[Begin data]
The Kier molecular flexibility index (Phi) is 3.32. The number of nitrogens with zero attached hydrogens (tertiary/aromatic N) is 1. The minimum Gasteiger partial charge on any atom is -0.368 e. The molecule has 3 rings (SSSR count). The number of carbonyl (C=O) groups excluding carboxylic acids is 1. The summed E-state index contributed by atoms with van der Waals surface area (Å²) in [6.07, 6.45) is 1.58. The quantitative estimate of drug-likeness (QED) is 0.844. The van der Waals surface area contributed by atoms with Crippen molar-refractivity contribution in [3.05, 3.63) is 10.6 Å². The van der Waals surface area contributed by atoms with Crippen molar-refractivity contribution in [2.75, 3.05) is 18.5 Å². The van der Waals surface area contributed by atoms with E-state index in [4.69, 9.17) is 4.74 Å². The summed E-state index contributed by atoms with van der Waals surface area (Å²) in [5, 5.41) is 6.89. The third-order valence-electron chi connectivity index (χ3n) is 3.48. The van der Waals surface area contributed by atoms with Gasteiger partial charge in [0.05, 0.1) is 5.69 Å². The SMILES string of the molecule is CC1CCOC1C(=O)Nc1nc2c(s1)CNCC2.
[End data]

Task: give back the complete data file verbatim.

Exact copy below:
The Kier molecular flexibility index (Phi) is 3.32. The number of nitrogens with zero attached hydrogens (tertiary/aromatic N) is 1. The minimum Gasteiger partial charge on any atom is -0.368 e. The molecule has 3 rings (SSSR count). The number of carbonyl (C=O) groups excluding carboxylic acids is 1. The summed E-state index contributed by atoms with van der Waals surface area (Å²) in [6.07, 6.45) is 1.58. The quantitative estimate of drug-likeness (QED) is 0.844. The van der Waals surface area contributed by atoms with Crippen molar-refractivity contribution in [3.05, 3.63) is 10.6 Å². The van der Waals surface area contributed by atoms with Crippen molar-refractivity contribution in [2.75, 3.05) is 18.5 Å². The van der Waals surface area contributed by atoms with E-state index in [4.69, 9.17) is 4.74 Å². The summed E-state index contributed by atoms with van der Waals surface area (Å²) in [5, 5.41) is 6.89. The third-order valence-electron chi connectivity index (χ3n) is 3.48. The van der Waals surface area contributed by atoms with Gasteiger partial charge in [0.05, 0.1) is 5.69 Å². The SMILES string of the molecule is CC1CCOC1C(=O)Nc1nc2c(s1)CNCC2.